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Modern Data Science with R

Benjamin S. Baumer, Daniel T. Kaplan, and Nicholas J. Horton
Chapman & Hall/CRC
Publication Date: 
Number of Pages: 
Texts in Statistical Science
BLL Rating: 

The Basic Library List Committee suggests that undergraduate mathematics libraries consider this book for acquisition.

[Reviewed by
Robert W. Hayden
, on

Here we have an introduction to data science for students with (the authors say) just an introductory statistics course behind them. Such textbooks are in a situation similar to that of discrete mathematics textbooks 30 years ago, in that the content of the first course is far from settled. This book commands attention because of the three authors involved. Baumer has extensive experience doing data science outside of academia. Kaplan is known for an innovative course in statistics that takes the needs of data science into account. Horton is known for his cutting edge contributions to statistics education. So whether or not the book matches the course one has or envisions, the opinions of these authors are worthy of consideration. Their choice of topics appears to be one reasonable possibility for a first course. Perhaps the most unusual choice is a welcome chapter on professional ethics.

At present, there are different kinds of introductory books on data science. There are many books aimed at managers that read like ad copy and do not contain much real information. There are how-to books, possibly aimed at statisticians and computer scientists in industry who have been asked to do some data science. The book at hand is a textbook for a college course offering a high level overview of the discipline with an emphasis on the kinds of problems data science addresses and the kinds of solutions it offers, without going into great implementation detail for any one method.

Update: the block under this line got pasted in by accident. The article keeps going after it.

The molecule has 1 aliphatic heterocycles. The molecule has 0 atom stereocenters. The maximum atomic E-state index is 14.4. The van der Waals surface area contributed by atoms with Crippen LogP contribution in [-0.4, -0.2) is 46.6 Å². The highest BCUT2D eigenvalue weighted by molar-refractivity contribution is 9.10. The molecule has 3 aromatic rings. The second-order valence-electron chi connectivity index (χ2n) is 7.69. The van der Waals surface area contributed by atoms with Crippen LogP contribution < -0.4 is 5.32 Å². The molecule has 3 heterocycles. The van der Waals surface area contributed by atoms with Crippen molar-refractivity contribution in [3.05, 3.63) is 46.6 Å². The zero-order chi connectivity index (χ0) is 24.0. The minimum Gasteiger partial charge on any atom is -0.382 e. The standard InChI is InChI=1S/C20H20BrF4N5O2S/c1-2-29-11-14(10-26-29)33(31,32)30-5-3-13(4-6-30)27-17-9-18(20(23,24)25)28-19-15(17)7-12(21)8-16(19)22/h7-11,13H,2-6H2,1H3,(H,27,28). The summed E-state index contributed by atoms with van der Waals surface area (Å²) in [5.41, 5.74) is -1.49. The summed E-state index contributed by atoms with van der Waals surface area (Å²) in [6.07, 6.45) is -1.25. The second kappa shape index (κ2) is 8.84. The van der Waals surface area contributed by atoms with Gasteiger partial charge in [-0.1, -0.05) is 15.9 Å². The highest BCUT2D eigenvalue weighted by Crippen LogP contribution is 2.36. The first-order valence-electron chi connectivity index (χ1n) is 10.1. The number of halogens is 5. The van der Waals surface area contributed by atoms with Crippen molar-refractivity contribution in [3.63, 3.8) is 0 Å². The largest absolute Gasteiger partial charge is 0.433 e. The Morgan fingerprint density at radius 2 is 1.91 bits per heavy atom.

The phrase “with R” in the title means that the computing language used (very heavily) here is the statistical programing language R. The other obvious choice would be Python. To a first approximation, R does everything statistical and can be made to perform the non-statistical aspects of data science with add-in packages, while Python is a general purpose programing language that can do statistics and data science with add-in packages. There are many commercial products used in industry as well, but these are not so common in academia.

As a textbook this one offers the advantage of very clear writing. Many examples are intrinsically much more interesting than is usual in introductory statistics textbooks, though your reviewer might have preferred more examples that seemed to solve real problems rather than connect with the things 19-year-olds find amusing. Often the examples seem to be fragments of a whole and the real point of the analysis is unclear (other than to be an example). The analyses are presented in R code, but there is heavy reliance on special add-in packages for data science. It seems doubtful that one would become a good programmer in the underlying language from this textbook, though one could acquire solid data science skills.